Panchayat poll craze in Canada

Iqbal Sidhu 

Punjab has just over 13,000 villages. More than 60 per cent of the state’s population lives in the villages and forms the backbone of the socio-political structure. Just like the other aspects of village life, rural politics of Punjab is also a league of its own. No other political structure — domestic or international — comes close to its peculiarity. Becoming the sarpanch of a village is an honour like none other for many, and for others it may be a stepping stone for bigger things. 

Given the zeal with which the panchayat elections are fought, it is not uncommon for the candidates to make Herculean efforts to win the elections; sometimes even at the cost of their village’s social harmony.

There are more immigrants from such villages living in Europe and North America right now than during any other point in history. Some of them hold sway over elections in their respective villages, thanks to the formidable exchange ratios of their countries’ currencies against the rupee. In Canada, the median household income is around $70,000, which is roughly Rs 38 lakh. Although the amount is huge in INR, in Canada, $70,000 is barely enough for a family of four to get by for one year. There are households with annual incomes higher than this, and some of these are Punjabi. This does not mean every well-off Punjabi in Canada is investing fortunes in political battles back home, but there is a substantial number of those who are, and their reasons are diverse.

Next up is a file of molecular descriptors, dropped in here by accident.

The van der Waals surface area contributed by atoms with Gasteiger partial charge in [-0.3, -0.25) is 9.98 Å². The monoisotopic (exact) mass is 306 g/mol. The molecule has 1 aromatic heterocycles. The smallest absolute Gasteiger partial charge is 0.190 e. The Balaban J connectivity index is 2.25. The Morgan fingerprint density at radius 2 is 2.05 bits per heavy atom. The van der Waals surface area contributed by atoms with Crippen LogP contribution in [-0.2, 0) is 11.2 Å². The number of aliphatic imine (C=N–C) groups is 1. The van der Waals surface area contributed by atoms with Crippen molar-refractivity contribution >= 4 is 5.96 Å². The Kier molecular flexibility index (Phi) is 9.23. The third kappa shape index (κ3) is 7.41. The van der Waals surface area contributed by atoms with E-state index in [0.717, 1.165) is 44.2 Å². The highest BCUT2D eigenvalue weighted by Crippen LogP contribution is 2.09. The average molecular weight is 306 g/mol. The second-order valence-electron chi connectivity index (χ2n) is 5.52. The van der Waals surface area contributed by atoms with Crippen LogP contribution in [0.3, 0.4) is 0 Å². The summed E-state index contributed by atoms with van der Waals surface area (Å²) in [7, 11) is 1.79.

“When I was elected the sarpanch of my village, it was a big deal because the rival group had support from the UK and they spent a lot of money. They started celebrating even before the votes were counted. I won, of course, and their money couldn’t do anything,” says an immigrant in Montreal, who was elected the sarpanch of his village in Shahkot tehsil in Jalandhar district , some years ago. He is now a farm-hand but people still address him as ‘sarpanch saab’. It is said a villager’s bond with his village is more organic than a city dweller and the commitments are more extensive. Across bigger cities of North America, there are people who hail from same native villages and come together once every few months for community events.

In such an atmosphere, it is easy to forget that the elections are happening in a country they left long ago, a place where neither they nor their children are going to live. This, however, has not, and does not, stop people living in faraway lands such as Canada from participating in their village’s panchayat elections. “After college, my nephew could not find a job, so I told him to contest the elections... when we visit our village, people will know we are the sarpanch’s relatives,” said a gentleman from Toronto, who has lived in Canada for over 20 years.

Many people sponsor political parties back home simply because they want to be treated as VIPs when they visit India if the party they supported comes to power. One businessman from California once made a contribution of $5,000 (almost Rs 3 lakh) to a political party before the 2017 elections because he wanted  security details when he would visit India.

These kinds of stories are common, and their number has only grown over time. Every political party has a foreign ‘wing’ to cater to the NRIs and collect ‘funds’ from them.  There is also a class of NRIs who want to see the real change in their place of birth. They support whichever new political movement emerges from there and promises reform.  Whether they have been successful yet is a moot subject.  

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